# Line length for draft system

I should have looked here first but I have already cut my lines and attached the MFL’s and ball locks. The line length is 3 feet from keg to tap. Is this too short?

Thanks,

Brent

It depends on the ID of the line. Mine are 3’, and I use 3/16" ID lines. I think 1/4" ID lines need around 10’ in length. I used this calculator to determine my line length.

http://beersmith.com/blog/2011/07/14/ke ... raft-beer/

[quote=“TeamAshBrewing”]It depends on the ID of the line. Mine are 3’, and I use 3/16" ID lines. I think 1/4" ID lines need around 10’ in length. I used this calculator to determine my line length.

http://beersmith.com/blog/2011/07/14/ke ... raft-beer/[/quote]

I use 3/16" ID Beverage tubing. I don’t want to have a foaming issue.

Well if you already cut them give them a try. I use 12’ feet of 3/16" I get a slow pour but I can control the amount of head I want with the angle of my pour.

My lines are 3/16" and a little over 7’. Keg pressure is around 12psi and my pours are good. You just need to find a balance for your system and stick with it. I’ll echo the point to buy longer than you need and cut until you’re good.

Wow 12 feet seems excessive, especially considering all the leftover beer that sits in there between pints.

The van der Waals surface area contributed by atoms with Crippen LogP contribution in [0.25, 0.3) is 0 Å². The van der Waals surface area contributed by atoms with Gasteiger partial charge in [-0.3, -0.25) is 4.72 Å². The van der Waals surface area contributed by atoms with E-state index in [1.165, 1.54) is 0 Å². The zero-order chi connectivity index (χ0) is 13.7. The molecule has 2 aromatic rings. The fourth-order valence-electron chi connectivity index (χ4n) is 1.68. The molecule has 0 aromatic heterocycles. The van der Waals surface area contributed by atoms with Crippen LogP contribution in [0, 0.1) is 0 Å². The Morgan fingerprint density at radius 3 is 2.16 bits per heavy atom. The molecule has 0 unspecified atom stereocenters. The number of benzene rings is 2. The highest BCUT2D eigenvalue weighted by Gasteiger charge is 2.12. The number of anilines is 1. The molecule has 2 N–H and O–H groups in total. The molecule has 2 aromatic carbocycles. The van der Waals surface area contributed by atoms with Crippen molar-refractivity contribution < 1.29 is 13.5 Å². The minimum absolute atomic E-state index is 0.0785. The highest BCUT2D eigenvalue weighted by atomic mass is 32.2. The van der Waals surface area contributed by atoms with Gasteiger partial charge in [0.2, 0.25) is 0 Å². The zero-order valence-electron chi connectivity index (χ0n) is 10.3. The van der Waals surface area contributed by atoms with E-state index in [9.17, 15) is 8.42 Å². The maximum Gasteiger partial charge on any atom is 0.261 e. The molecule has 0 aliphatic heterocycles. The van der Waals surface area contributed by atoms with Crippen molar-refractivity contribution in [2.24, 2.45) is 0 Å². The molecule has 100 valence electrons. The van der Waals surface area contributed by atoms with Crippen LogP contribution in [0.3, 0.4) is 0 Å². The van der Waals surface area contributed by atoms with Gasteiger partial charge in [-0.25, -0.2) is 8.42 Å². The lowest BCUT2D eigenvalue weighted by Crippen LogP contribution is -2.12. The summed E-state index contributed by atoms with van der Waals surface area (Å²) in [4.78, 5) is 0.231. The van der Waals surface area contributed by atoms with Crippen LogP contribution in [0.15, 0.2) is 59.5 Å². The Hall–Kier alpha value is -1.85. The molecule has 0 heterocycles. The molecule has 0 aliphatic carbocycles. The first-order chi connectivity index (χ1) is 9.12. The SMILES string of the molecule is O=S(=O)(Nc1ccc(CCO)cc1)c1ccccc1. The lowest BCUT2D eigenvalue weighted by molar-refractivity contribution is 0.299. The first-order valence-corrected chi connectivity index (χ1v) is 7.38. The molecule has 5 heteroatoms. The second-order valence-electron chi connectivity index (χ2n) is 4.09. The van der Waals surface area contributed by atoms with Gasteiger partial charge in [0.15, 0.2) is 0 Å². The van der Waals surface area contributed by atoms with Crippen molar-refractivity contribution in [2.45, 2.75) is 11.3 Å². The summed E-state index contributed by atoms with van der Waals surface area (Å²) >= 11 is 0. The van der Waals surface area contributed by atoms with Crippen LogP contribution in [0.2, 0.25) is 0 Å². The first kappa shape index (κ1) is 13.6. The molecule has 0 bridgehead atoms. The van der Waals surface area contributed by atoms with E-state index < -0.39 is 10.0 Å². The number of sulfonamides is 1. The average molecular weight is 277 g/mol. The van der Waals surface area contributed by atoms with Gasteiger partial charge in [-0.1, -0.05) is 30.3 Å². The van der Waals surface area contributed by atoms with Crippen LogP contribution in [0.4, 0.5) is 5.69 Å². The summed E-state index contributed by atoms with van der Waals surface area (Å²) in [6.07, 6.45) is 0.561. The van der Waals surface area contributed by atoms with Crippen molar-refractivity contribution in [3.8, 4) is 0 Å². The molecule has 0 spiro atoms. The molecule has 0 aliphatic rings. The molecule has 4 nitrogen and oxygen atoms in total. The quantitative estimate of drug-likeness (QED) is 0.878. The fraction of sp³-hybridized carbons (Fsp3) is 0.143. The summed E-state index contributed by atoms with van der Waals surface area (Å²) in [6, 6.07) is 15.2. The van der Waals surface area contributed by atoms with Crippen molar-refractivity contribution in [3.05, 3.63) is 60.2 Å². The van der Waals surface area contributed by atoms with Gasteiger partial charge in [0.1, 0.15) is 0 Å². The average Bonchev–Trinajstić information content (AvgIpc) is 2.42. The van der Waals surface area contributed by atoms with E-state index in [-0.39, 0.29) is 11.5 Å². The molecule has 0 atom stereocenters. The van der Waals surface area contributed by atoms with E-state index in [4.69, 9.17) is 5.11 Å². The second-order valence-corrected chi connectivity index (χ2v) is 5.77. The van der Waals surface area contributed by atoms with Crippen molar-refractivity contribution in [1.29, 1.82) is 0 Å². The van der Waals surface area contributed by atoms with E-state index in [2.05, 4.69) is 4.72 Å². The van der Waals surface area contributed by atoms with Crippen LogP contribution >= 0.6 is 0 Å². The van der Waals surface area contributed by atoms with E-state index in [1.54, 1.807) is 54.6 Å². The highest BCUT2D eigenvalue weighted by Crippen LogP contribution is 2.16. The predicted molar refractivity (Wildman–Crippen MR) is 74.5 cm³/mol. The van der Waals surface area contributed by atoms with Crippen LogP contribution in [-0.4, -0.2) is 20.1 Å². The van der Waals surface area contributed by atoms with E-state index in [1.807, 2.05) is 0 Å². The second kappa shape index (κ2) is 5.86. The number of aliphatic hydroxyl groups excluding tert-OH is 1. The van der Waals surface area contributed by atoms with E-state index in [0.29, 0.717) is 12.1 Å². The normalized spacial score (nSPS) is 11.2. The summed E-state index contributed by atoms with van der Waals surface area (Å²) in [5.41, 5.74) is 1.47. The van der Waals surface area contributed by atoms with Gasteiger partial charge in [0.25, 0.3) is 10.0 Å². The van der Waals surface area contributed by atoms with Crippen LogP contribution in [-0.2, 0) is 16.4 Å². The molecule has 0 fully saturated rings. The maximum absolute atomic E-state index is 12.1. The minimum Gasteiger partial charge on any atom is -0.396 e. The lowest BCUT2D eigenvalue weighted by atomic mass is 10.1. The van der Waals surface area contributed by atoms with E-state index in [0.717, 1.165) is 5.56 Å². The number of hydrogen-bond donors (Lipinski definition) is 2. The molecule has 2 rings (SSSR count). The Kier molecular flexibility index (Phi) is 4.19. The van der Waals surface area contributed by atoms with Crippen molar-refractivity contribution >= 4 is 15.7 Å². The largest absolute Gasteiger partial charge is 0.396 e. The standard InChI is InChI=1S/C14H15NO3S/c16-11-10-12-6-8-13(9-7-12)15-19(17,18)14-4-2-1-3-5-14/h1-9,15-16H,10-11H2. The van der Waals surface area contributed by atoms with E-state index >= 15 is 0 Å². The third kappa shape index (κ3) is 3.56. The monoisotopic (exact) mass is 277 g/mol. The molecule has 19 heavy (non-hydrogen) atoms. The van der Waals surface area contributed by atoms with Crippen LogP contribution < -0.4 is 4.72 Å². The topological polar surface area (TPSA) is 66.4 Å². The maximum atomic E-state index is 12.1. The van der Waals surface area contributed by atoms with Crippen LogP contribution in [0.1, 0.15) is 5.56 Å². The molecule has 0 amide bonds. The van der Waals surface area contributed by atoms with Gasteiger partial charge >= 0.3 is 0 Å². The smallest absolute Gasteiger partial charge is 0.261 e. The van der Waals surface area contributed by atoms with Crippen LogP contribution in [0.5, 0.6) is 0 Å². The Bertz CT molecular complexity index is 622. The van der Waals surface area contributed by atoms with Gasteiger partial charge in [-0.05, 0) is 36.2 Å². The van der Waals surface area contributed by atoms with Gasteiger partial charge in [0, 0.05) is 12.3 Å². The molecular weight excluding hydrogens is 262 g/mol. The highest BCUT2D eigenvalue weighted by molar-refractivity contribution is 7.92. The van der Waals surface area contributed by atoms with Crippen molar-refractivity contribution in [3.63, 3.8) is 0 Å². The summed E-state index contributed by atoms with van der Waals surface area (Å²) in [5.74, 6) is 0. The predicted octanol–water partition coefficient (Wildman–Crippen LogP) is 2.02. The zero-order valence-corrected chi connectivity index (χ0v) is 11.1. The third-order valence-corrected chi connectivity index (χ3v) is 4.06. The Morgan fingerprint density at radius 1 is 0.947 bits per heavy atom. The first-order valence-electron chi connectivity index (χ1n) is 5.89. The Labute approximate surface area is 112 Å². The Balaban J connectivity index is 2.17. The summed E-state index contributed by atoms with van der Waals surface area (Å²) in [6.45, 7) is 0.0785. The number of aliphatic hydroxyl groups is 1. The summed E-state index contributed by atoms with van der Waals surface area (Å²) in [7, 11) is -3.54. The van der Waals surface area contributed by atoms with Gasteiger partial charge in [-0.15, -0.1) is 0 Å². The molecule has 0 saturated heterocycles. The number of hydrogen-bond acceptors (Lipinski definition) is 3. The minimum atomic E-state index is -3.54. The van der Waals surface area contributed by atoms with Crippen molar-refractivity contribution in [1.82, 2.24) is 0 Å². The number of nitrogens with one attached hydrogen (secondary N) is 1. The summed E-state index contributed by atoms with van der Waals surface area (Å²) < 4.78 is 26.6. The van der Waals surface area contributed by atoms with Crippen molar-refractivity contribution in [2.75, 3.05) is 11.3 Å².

3/16 as well with 5ft lines. I’ve helped setup a few other homebrew kegerators using the same lines. Seems to be a pretty good balance and decent pours anywhere between 9 and 12 psi. This is all with the lines freely hanging, not coiled or anything. Resistance in the line can play a big part. Took me a few trial pours on my first build to figure that out.

Does it harm the beer to sit in the line? There really is not much beer in the line yeah it 12 foot but it’s 3/16 " prob like 1/8 of a pint if I had to guess.

Does it harm the beer to sit in the line? There really is not much beer in the line yeah it 12 foot but it’s 3/16 " prob like 1/8 of a pint if I had to guess.[/quote]

Right around four ounces. But, it’s presumably still in the cooler, and still under pressure, so I don’t think there’s much to harm there. By the way, I use eight feet of 3/16" line to balance my system.

Does it harm the beer to sit in the line? There really is not much beer in the line yeah it 12 foot but it’s 3/16 " prob like 1/8 of a pint if I had to guess.[/quote]

Right around four ounces. But, it’s presumably still in the cooler, and still under pressure, so I don’t think there’s much to harm there. By the way, I use eight feet of 3/16" line to balance my system.[/quote]

Good to know, so it’s a 1/4 pint. I’m sure I could go shorter. I started with 12’ and was gonna trim down till I got the pour I was looking for, but my pour is just how I want so I never trimmed them down. When I first started I had a picnic tap and 5’ line and I got foamy pours if I wasn’t careful. Now I have 3 perlics all with good pours no foam issues. Now if I could find more time to brew, the are all about to kick and I have no other beer. I haven’t been able to brewed this year